Recovery

Writing Prompt: lettrs – Dear Self

Dear Self,
Being bipolar, depressed, and anxious, means feeling insane, sometimes acting the same. The thing is, you’re not crazy or lazy, you’re amazing!

You are neurodiverse, your brain is structured differently. You think differently, experience the world differently, and process those experiences differently. Your capacities, abilities, skills, and talents are different than those with neurotypical brains, not affected by chronic trauma.

That doesn’t make you bad or wrong and it doesn’t mean you have to change the things which make you, you, in order to conform.

Yes, medication may be useful, but, it isn’t a cure, because a cure isn’t needed. Think of it as the difference between “breaking” a horse and developing a relationship of trust while training the horse.

Stop fighting to conform and force your brain to be something it’s not, not allowing it to do what it’s built for, and hobbling it’s ability to move and flow.

Think of the medication as the tack – the bridle and reigns to direct, the saddle to stabilize, and the stirrups for holding more balance and control. When you lose your grip, slip, and fall, it may take a little bit of work and time, but keep getting back in the saddle and, each time, you’ll stay on and ride, going further and lasting longer.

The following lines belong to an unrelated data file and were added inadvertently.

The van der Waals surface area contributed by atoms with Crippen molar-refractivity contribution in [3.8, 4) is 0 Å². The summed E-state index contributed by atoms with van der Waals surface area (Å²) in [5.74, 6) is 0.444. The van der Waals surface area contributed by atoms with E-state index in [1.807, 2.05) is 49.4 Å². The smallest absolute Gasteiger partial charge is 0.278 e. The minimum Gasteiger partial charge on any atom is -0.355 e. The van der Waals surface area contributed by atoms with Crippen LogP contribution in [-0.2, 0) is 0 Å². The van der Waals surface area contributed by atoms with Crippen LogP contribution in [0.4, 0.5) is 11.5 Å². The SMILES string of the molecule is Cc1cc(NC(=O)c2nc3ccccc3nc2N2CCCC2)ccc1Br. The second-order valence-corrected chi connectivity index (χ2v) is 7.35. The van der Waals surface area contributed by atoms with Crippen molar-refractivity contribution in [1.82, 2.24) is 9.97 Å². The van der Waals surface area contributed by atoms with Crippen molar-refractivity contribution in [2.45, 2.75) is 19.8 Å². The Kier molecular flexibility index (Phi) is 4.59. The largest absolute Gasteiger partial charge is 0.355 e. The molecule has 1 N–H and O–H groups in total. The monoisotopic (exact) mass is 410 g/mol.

The world needs you to be you, not a copy or imitation of anyone else. Otherwise, God would have created you to be them and not you.

Remember, you’re the only one capable of being you and you’re pretty special.

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Writing Prompt: Opinion

Heart vs Mind

When the mind blinds itself to the heart, there is spiritual stagnation. When the heart rules the mind, there is spiritual regression. Only by working together can spiritual progression be achieved.

This is when the fruit of the spirit can manifest:
“But the fruit of the Spirit is love, joy, peace, patience, kindness, goodness, faith,”
‭‭Galatians‬ ‭5:22‬ ‭HCSB‬‬

Writing Prompt: August Scrawls Day 11

My brain is spinning
Calculating the angles
Avoiding changes

Evading the work
To grow spiritually
Requires great effort

Difficult changes
Mental and emotional
Feed spiritual

Fill and grow the soul
Awakened from dormancy
I’m becoming me

Writing Prompt: August Scrawls Day 7

Letting Go

Thoughts of you won’t go away
Feelings won’t be annulled